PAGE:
And for the record, Tuffy Horse is my sister, and I watched her ride dressage for years. None of her horses looked like they had a hot poker up their ass, and none of them drooled like a St. Bernard either.

TJM

sunbake said...

I am not experienced in dressage but I have some friends who are quite accomplished in the discipline. If you want to see a 'classical rider' look to Hilda Gurney. Her horses Keen and Gifted were big warmbloods, but very supple and there was no 'sawing on the bit' to get them to engage. Very sad that nowadays many trainers equate 'supple' with ripping a horse's gums to shreds by sawing on the reins. My horse would grind you up against the arena rail if you tried that out on him. As G. Morris says.... you need to use your legs to push the horse up into the bit, not use your hands to pull the horse's head down - if you do that he will go behind the bit and you have no control....

cattypex said...

I agree that Americans are all about gimmicks & quick fixes, start horses too young, move 'em along too fast, ignore the basics... etc etc

I also agree that Rugged Lark looked like a lot of fun, and thank GOD not a peanut roller, but no way was he an upper-level dressage horse.

About the full bridle I have a weird story:

Back in the mid-80s it was very trendy around here to go to horse camp at a certain Northern Indiana military academy/boarding school.

So I went for 2 weeks one summer to brush up on equitation, while a good friend back home worked with my horse.

Now, this place was supposed to be some fancy-pants awesomeness, but it was soooo pathetic. All the horses (except the polo ponies) were sad old things with poorly trimmed feet, living in old fashioned straight stalls. The "special custom tack" was old saddles that needed re-stuffing, if not new trees in some cases, and bridles that were "handmade" apparently by 2nd graders who couldn't cut straight.

OK, the weirdest thing??? Only the top two tiers of riders "got" to use snaffles. The rank beginners up to high intermediate had to use full bridles with big fat reins that didn't fit our little hands. This was supposed to be hunt seat, btw.

OF COURSE these horses had mouths and jaws of iron.

What a horrid place. I can't believe so many superrich people sent their kids their to learn to "ride."

Lightness and harmony should be the ultimate goal of most any riding discipline, I think. I wish the judges and organizations would crack down on tyrannical riders.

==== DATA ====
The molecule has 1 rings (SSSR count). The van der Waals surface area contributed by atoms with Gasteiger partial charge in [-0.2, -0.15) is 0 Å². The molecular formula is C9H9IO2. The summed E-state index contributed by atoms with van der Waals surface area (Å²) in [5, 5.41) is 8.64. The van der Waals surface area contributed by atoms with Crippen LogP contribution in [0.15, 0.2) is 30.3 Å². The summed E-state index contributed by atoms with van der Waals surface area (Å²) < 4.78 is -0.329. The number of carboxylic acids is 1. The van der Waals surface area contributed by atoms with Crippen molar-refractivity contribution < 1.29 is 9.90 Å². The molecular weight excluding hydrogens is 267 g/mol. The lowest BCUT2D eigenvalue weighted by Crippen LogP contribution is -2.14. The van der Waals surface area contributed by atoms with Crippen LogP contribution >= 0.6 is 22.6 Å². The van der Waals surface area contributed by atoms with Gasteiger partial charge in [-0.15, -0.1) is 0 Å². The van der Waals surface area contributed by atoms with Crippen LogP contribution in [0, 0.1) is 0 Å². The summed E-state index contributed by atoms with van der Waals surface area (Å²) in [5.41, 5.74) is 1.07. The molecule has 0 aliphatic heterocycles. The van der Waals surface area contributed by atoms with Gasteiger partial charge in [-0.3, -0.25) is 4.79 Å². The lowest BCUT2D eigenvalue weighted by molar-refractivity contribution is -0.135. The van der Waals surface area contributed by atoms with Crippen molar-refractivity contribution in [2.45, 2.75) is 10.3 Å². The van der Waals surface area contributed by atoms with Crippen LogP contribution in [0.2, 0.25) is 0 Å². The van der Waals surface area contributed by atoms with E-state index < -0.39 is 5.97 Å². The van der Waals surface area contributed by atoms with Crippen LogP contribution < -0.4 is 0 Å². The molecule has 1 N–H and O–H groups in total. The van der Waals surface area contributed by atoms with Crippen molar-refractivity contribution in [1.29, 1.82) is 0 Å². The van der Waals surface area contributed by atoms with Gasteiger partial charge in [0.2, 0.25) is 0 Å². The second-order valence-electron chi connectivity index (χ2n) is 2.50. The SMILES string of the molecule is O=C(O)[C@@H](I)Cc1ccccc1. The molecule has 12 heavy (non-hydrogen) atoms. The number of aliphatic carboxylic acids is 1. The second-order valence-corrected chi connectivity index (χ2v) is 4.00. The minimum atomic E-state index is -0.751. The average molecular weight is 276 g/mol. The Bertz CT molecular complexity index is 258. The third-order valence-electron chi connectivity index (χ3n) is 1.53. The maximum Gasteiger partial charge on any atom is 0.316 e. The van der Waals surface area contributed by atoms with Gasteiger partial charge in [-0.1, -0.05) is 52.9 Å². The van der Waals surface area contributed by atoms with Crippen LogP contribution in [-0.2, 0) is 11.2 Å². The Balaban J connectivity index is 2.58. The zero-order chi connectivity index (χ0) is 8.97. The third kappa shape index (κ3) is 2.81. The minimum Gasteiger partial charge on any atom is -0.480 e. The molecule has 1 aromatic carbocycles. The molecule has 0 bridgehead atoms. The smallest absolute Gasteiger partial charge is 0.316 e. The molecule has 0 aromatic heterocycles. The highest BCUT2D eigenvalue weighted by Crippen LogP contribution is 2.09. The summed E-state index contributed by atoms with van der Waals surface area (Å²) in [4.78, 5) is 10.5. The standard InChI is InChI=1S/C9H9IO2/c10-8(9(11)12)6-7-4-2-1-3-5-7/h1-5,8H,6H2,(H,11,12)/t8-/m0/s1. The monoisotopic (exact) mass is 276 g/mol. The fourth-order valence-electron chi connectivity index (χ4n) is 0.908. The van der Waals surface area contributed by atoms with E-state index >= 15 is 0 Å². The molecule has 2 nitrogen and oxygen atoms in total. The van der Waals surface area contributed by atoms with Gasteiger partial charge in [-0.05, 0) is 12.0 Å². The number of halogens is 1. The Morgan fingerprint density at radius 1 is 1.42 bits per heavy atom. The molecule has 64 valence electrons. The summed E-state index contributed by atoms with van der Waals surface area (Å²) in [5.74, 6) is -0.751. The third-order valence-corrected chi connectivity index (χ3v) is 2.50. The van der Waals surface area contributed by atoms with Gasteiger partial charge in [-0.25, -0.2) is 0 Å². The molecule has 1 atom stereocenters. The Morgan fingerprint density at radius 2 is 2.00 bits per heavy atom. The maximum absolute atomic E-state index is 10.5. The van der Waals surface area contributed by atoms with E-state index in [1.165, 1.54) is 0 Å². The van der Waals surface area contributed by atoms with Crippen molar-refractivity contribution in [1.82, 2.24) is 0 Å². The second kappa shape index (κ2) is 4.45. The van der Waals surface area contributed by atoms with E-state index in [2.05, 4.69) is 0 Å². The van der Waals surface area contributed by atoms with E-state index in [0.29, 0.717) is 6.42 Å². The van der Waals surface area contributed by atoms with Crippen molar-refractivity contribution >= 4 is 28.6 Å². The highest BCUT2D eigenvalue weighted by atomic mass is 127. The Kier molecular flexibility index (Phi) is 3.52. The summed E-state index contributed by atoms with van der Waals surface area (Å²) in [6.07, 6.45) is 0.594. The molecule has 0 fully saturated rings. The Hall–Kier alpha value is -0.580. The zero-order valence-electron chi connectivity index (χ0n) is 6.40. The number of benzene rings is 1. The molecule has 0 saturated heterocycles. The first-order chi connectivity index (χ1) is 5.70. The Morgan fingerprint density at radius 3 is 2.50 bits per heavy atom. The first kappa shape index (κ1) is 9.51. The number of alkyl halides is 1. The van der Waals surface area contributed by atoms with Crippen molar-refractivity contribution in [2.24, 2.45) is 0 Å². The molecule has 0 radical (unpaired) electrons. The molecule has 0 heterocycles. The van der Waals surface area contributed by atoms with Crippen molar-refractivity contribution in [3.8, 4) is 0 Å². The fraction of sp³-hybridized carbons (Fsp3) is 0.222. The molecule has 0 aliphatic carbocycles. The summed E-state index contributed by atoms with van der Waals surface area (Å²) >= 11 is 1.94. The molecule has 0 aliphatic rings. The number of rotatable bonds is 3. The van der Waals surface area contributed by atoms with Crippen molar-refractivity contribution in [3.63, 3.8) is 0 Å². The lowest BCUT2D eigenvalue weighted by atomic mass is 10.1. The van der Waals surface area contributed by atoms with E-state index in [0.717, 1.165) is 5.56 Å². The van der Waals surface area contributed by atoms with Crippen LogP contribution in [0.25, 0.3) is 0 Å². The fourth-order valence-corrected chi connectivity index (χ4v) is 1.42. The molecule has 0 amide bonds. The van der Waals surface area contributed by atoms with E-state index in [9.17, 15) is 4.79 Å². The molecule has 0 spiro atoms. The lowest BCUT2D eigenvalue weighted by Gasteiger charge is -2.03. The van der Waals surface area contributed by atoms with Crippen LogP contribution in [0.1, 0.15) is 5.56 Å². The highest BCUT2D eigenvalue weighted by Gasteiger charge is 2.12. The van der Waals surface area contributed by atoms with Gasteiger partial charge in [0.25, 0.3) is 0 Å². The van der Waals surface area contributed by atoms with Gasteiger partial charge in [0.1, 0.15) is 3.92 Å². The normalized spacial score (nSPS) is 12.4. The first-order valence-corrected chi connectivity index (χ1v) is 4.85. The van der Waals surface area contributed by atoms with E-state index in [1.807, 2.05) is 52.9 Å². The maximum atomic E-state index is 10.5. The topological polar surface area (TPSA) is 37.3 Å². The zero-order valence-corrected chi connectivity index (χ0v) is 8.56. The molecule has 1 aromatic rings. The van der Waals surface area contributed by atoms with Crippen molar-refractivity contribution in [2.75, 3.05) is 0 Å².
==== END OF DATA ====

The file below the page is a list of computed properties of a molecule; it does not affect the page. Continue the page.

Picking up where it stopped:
(Whoever wrote about spade bits.... I've seen a few properly trained spade bit Arabs, and WOW! Talk about lightness!!! They weren't sad or angry horses, either.)

Em said...

Was that place in Indiana Delovely farm? I knew two girls with ridiculously expensive saddlebreds who flew there every month for lessons.

cattypex said...

no, it was Culver Academy.... I think they're supposed to be a lot better now.

Hope so....

Hunt seat & polo oriented back then.

See_Spot_Run said...

I see it in the hunter ring too. Years back, you would have gotten screwed over in a tack check for jumping in a standing martingale. Hunter horses jump in them all the time now. And, this girl I know, argued with me about draw reains and jumping in them. First of all, I find that jumpoing in anything that has the potential to restrict the horse's head is dangerous, and this girl had the nerve to say that it helps the horse "get round" over the jump. It does not, actually, it makes you look like quite the idiot little miss pony club. AND intructors suggest them. I have no plans (even though i am 14) to ride my appy in a martingale, or anything else like that. I am not a dressage expert, but it seems alot of people are not happy in the direction riding is going.

fire911medic said...

I have ridden dressage all of my life and competed through the upper levels.Appendix horse is my horse of choice,combo of QH/TB They are very soft mouthed and move at the slightest leg pressure and shift of your seat.A proper horse should resemble a ball with it's haunches and head being lower with the back and shoulders naturally elevated.Many horses go with their backs sucked under and their jaws stiff.It is truly rare to see a horse going properly at the upper levels.You still see okay horses until about 2nd level, then they are pushed into frames. there are several very nice horses which aren't warmbloods that are overlooked simply because they aren't warmbloods.